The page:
| Subcribe via RSS 

ATA56 Session Review: “Finding the Student’s Inner Technologist: Best Practices for Teaching CAT Tools, Localization and Terminology Online”

December 8th, 2015 | by LTD | No Comments

Panel: Julie Tay, Barbara Inge Karsch, Jon Ritzdorf and Kane Gao

by Matt Griffin

Members of NYU’s Department of Foreign Languages, Translation & Interpreting discussed teaching students about computer-assisted translation, localization and terminology.

Barbara Inge Karsch, owner of BIK Terminology (http://bikterminology.com/) and Chair of the ATA’s Terminology Committee, introduced her approach to teaching terminology, emphasizing the theory that informs the practical aspects of terminology work and glossary building. Courses are typically offered online as webinars, which creates a unique, technology-enabled learning environment. Useful resources cited were the online glossaries of Microsoft, SAP or IATE.

Freelancer and former student, Kane Gao, explained further how critical terminology can be to projects in business (http://clmgnyc.com/).

Jon Ritzdorf, CAT tool evangelist and instructor at NYU and Middlebury (formerly Monterey), spoke about “Best Practices for Teaching CAT Tools & Localization, Or: How I Found My 10%.” He began with the insight that his class participants have changed from digital immigrants to digital natives since he first began teaching (http://ritzdorfacademy.com/). In an age of short attention spans and distraction, Jon asked himself, what has made his CAT course successful over the more than ten years that he has offered it?

The 10% of course material that students may retain, Jon explained, is the result of struggling with a material. Borrowing from the advertising concept of “WIG” (wildly important goals), Jon says that he focuses on helping students retain a 10% of critical knowledge. The key, he told the audience, is to focus on two or three WIGs. For example, gain confidence, ensure that students can work with any CAT tool and acquire the skill in a short period.

“I fear not the man who has practiced 10,000 kicks once, but I fear the man who has practiced one kick 10,000 times,” Jon said, citing Bruce Lee to explain his philosophy of teaching. The first few days and weeks matter most. Don’t overprotect students, Jon adds, make them work hard through drilling and repetition of drills. Let the students struggle to figure out things – doing is learning. Additionally, to improve as an educator ask students how they have used the knowledge they gained.

In conclusion, Julie Tay, educator and panel moderator, thanked the panelists for bringing their energy and passion for translation and technology to the classroom and educating students and translators about tools use (http://aceforum.org/). Students interested in testing and learning on tools can refer to several resources, among others the ATA’s Toolbar, Education and Language Technology divisions, and its resources committee.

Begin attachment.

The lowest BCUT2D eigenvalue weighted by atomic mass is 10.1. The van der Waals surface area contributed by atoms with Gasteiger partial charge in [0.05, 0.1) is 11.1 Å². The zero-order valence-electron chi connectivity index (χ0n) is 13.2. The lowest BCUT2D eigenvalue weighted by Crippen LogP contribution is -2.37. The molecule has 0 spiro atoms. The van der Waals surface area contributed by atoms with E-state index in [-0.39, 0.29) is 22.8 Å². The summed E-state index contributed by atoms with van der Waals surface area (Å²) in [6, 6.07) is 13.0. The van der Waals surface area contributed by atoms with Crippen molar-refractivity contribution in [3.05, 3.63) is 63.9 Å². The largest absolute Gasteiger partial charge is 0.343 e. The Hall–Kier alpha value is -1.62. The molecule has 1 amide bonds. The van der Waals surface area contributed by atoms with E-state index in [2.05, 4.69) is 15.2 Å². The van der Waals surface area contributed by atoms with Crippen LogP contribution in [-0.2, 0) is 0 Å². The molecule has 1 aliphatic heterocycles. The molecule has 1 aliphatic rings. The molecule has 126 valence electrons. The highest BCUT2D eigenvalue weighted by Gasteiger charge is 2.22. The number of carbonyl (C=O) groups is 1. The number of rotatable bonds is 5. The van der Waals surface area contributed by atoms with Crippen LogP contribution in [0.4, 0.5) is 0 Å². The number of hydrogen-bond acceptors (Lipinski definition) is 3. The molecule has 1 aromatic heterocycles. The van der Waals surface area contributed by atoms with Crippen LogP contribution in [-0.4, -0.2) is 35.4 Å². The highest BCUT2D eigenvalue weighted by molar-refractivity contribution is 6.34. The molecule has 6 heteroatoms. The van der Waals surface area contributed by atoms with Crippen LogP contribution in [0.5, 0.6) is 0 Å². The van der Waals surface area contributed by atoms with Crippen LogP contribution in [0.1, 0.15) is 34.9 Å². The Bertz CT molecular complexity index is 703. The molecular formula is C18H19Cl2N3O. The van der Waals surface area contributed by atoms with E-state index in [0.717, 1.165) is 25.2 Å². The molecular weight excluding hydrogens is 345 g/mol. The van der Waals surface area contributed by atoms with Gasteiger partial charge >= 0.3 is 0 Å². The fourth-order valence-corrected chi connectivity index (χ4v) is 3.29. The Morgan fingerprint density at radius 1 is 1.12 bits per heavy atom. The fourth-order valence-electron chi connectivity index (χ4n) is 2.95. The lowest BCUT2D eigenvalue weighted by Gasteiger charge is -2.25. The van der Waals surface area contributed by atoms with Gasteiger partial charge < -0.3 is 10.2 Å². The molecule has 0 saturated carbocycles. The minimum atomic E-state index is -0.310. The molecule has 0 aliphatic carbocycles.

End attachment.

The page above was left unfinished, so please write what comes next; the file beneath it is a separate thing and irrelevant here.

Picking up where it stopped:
ATA56 recap and looking ahead

December 1st, 2015 | by LTD | No Comments

The division held its annual meeting on November 6, 2015 at the ATA conference in Miami, and new officers were appointed to division leadership for 2015-17: Percy Balemans (Assistant Administrator) and Matt Griffin (Administrator).

The minutes of the meeting are available here: Minutes_LTD-annual_06-Nov-2015_Miami

In the year ahead, we hope to provide members with a lot of opportunities to network and share knowledge, as we work to make the Language Technology Division the go-to place for questions and information about language-related technologies.

At the annual meeting, we heard from members working in areas such as business, non-profit, software, education, healthcare, research and government, and there was considerable discussion about the need to provide translators with CAT tool training, as well as a forum for professional exchange on topics that affect our profession such as data security.

The Yahoo group is back up. Go to http://groups.yahoo.com/neo/groups/ataLTD/info to join. The LTD’s new online community managers who will co-moderate the forum are Kathy Byrd and Joseph Wojowoski. The listserv gives members an easy way to share info and discuss issues.

The division’s social media accounts (Twitter @LTDiv) and Linkedin (https://www.linkedin.com/groups/693087/profile) have also been re-opened, and we have a brand new social media team consisting of Sandy Jones and Catherine Christaki.

We’re also focused on updating our website, including a blog for member articles and contributions. One of the things we’ve also discussed is setting up the division website as an aggregator for industry news and tool vendor information.

We are looking for web designers and content managers, as well as writers, bloggers and editors, to help the ATA get the message out to clients that translation and interpretation professionals are the specialists for language technology.

Lastly, we’d like to hear from members who weren’t present at the annual meeting in Miami. What would you like to see the LTD focus on?

Send your ideas to divisionLTD (at) atanet (dot) org.

Of course, one of the main roles of the divisions in the ATA is to coordinate planning for the annual conference. Next year we’ll be in San Francisco (https://www.youtube.com/watch?v=So5alXhehoQ). So we’re looking for members who want to help identify presentations and a distinguished speaker, as well as plan an off-site event, potentially with the tech community.

Divisions depend on member involvement. We hope you’ll get involved in the division. Let’s provide tech guidance to Board and ATA members, while promoting tool proficiency.